What are some examples of figures of speech in Shakespeare's Sonnet 14?

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booboosmoosh | High School Teacher | (Level 3) Educator Emeritus

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In Shakespeare's Sonnet 14, some of the literary devices are as follows.

In line one, a metaphor is used whereby the speaker is like a farmer, plucking fruit (judgment) from an orchard (the stars). This gives the sense that the author picks from the heavens, as one would fruit.

Line two, "methinks I have astronomy," has metonymy:

Using a vaguely suggestive, physical object to embody a more general idea

The speaker intimates that he has a knowledge as of the heavens, referring to it in general terms as "astronomy." This follows the idea that some are able to read the heavens.

The next section is paradoxical in that having said he has astronomy, the speaker contradicts this with a list of the things he does not have, which would be ascribed to astronomers of the time:

He cannot tell of good or bad luck; or of outbreaks of plague or the kind of season will come ("harsh" winter, etc.), nor the future ("fortunes"), or the weather or how successful a prince might be. The speaker admits that in being an astronomer, he can do none of these things. (But we can expect a statement of what he can do since he infers that he is an astronomer...something else must be left.)

Line six represents a metaphor: "Pointing to each his thunder, rain and wind..." which suggests that he cannot foretell our personal troubles.... Once again, this line speaks of the poet's limitations.

Keeping with the idea of astronomy, the speaker shifts his focus in line nine and continues into line ten. This is a metaphor:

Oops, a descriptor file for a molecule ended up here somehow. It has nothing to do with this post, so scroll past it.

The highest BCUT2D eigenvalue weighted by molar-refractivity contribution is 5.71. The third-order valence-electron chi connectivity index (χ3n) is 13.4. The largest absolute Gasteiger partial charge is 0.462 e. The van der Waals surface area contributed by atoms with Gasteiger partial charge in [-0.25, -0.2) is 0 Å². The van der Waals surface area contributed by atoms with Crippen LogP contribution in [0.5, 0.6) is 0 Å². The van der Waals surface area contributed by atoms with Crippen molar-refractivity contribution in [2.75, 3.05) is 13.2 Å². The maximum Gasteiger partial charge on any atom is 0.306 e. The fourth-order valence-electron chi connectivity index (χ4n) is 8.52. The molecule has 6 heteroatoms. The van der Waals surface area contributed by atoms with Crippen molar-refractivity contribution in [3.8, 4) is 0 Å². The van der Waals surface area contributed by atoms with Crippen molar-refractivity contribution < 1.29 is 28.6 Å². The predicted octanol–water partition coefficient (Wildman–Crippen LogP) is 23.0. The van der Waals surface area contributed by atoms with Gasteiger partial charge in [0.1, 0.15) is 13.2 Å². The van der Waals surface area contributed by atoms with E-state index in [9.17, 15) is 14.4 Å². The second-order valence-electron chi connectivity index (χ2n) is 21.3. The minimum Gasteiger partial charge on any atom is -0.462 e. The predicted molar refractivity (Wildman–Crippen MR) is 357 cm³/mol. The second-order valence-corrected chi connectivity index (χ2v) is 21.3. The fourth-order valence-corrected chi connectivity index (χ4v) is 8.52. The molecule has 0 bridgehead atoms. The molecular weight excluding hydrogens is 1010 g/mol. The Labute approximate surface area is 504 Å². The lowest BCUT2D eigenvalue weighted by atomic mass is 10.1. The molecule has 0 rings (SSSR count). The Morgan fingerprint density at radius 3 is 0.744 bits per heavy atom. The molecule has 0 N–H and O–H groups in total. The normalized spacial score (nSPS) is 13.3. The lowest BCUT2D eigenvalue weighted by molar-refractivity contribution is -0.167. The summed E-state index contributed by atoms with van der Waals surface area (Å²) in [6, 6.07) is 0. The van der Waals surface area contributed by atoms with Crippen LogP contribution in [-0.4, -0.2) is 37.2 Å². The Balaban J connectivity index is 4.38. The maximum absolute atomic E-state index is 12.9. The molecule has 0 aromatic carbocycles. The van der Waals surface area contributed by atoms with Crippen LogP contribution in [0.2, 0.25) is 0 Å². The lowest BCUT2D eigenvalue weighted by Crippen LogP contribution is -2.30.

But from thine eyes my knowledge I derive,
And, constant stars, in them I read such art...

He derives his knowledge by looking in his sweetheart's eyes, which he metaphorically calls "constant stars," saying they have the same characteristics of stars: shining and bright. Here he starts to allude that he can read some information with this "astronomy," that "truth and beauty shall together thrive." And in relaying this, there is personification in that two abstract ideas such as "truth" and "beauty" will "thrive," which is a human characteristic.

Since "store" means to keep in reserve, one sources suggests a translation for line ten, “If from thyself to store thou wouldst convert,” means  “If you would only turn your focus from yourself to creating a child…”

This lines seems like a paradox in that to create a child one must turn one's focus to oneself, not away from oneself. How can separating from oneself create a new life? The purpose of this line, though, may point again to the power "she" has, which the author earlier alludes to.

The last two lines, the rhyming couplet drive home the sonnet's most important point, and this is a metaphor related to "astronomy" as well:

Or else of thee this I prognosticate: [tell the future]
Thy end is truth's and beauty's doom and date.

If he is to tell the future, of this he is certain, that when she dies, that will be the doomsday, the death, of real truth and beauty. He is saying that no one is as beautiful as she, and truth reside more in her than anywhere else.

Because the imagery of astronomy runs throughout the sonnet, this is also an extended metaphor, where the original comparison runs throughout the poem (or sonnet). The purpose of the extended metaphor is to create a comparison and then refer to that comparison over and again to impart the poet's meaning to his audience more powerfully.

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